Artist Talkback: Pianists Boaz Sharon and Leanna Lam

Professor of piano at Boston University and Director of Piano Studies at BU’s Tanglewood Institute, Boaz Sharon has won numerous awards for his masterful interpretations of classical favorites as well as obscure works from well-known composers. He will be appearing with his student, the critically acclaimed Leanna Lam. The repertoire will include works from Rachmaninoff, Tchaikovsky, Isaac Albeniz, Prokofiev, and Liszt.

In this interview, Sharon and Lam discuss what classical music means to them and how music overall has shaped their lives. Find out how they chose the repertoire for the 9/29 at 3 pm show at TCAN, and what instruments they could play if they weren’t world renowned pianists. For tickets, visit the event page. Note: TCAN is offering a $5 discount for seniors and students for this show. Boaz Sharon and Leanna Lam are appearing as part of TCAN's Young Masters Series, sponsored by the Roy L. Komack Memorial Fund.

Where does your passion for classical music stem from?

Sharon: My family had an artistic penchant with my mother being a poet and my father a composer of popular music with a serious training in and love for classical music as well. My aunt was a fine ballet dancer in Tel Aviv. We have always had musicians coming to the house from day one.

 

What does classical music mean to you?

Lam: The ability of music to express my innermost thoughts and feelings is something very valuable to me. Throughout my education, I have been exposed to a wide variety of ideas and I feel that the discipline and imagination involved in classical music has benefited me enormously as a person and an artist.

 

What is your most lived by teaching motto?

Sharon: Work hard and persevere: All of us are capable of achieving infinitely more than we imagine is possible-and that goes for anything that one does in liofe. Playing the piano is for the long run.

 

What is your mantra when it comes to education?

Lam: To inspire and share my passion with others. I firmly believe in the power of education, and one of the kindest and most helpful things that a human can do is to share his or her wisdom with somebody else, so that the other person can also grow. Also, there are many people in this world that have never been exposed to classical music, and I wish to give them the same benefit and advantage that I received when I was young.

 

How do you go about choosing your set list when performing?

Sharon: These days I like to perform the works that I enjoy playing as opposed to playing what is 'expected'. It should be first of all fun for me to play. Audiences react positively, in my experience, to performers who have an obviously good time on stage performing and less to those who struggle to get through a performance. I also like to have a wide and improbable variety in my programs.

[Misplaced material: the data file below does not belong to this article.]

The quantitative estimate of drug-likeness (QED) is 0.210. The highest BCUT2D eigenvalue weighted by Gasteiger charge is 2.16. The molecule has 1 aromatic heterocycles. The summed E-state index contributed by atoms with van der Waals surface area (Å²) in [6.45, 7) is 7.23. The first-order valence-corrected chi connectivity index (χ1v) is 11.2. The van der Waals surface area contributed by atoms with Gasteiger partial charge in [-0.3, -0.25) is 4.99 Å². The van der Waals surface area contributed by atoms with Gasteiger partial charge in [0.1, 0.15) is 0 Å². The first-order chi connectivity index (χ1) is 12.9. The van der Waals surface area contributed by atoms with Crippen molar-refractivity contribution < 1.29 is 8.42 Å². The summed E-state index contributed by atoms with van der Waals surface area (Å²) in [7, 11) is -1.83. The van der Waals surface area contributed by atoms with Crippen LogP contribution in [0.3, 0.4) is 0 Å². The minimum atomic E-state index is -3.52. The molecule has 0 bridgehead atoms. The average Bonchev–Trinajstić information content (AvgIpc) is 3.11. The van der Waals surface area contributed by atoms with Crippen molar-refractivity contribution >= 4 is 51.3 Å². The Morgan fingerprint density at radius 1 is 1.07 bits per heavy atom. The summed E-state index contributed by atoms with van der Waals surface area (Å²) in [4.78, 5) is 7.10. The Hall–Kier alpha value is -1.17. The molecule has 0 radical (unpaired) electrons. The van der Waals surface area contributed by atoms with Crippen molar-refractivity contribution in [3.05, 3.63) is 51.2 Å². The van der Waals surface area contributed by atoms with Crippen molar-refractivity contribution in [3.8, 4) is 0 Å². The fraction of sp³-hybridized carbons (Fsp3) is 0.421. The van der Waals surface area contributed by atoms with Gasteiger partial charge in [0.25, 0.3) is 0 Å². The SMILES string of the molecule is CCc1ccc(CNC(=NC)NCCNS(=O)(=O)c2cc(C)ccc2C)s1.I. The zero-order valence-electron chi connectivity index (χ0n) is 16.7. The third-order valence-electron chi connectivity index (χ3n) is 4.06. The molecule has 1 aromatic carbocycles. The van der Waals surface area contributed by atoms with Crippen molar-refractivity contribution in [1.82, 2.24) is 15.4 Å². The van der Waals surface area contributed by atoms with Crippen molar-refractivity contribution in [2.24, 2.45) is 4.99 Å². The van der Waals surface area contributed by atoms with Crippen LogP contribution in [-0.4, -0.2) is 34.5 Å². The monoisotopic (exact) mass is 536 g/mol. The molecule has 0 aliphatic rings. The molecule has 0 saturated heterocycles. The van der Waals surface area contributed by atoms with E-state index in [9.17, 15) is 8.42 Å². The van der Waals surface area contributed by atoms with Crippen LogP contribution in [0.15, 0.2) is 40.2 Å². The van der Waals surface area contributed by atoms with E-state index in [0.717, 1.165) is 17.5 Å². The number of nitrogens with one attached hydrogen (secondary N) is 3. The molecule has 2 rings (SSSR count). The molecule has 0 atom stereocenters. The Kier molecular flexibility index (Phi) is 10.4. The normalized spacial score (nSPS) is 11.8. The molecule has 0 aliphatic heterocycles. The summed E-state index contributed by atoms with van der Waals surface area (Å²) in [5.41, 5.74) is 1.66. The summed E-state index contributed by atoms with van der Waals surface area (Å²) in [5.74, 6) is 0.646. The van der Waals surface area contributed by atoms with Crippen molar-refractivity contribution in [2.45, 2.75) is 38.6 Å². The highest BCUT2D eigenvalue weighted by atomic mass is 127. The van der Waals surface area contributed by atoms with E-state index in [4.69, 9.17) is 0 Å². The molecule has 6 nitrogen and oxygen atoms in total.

Lam: Well, many variables come into play when I decide on an appropriate program, such as the venue and the expected audience. For me, choosing a program is a vital part of the performance itself, because it is necessary for me to have an intimate connection with each piece, and therefore enabling me to share my feelings and thoughts with the listeners. 

 

Do you have a favorite composer?

Sharon: Brahms, Debussy, Prokofiev and Beethoven. But, there are really very few “great” composers or works they composed that I do not like to play or teach. Incidentally, I also love the music of Duke Ellington and of Oscar Peterson as well as Frank Sinatra and James Brown. You might say that I have an eclectic taste in music.

Lam: First of all, this is a bit of an impossible question. As not only an artist but an intellectual, we are taught to appreciate the finer qualities of many things, and to learn from whatever we are exposed to, including all the great musical masters of the past and present. As a result, there are many composers - too many to list - that have found a special place in my heart. However, if I must answer this question, a few that come to mind include Rachmaninoff, Scriabin, and Mozart.

 

You are a world renowned pianist, but are there any other instruments you love to play or have always wanted to play?

Sharon: Piano is a life-long occupation. It has been said that there are enough piano works for several lifetimes. Therefore I stick to the piano! My only regret is not being able to play jazz piano as that is another great discipline that requires a tremendous devotion.

Lam: I played the violin for approximately eight years in my childhood. For practical purposes, I decided to focus on piano. However, I have always been a fan of the cello, and the marimba.

Leanna Lam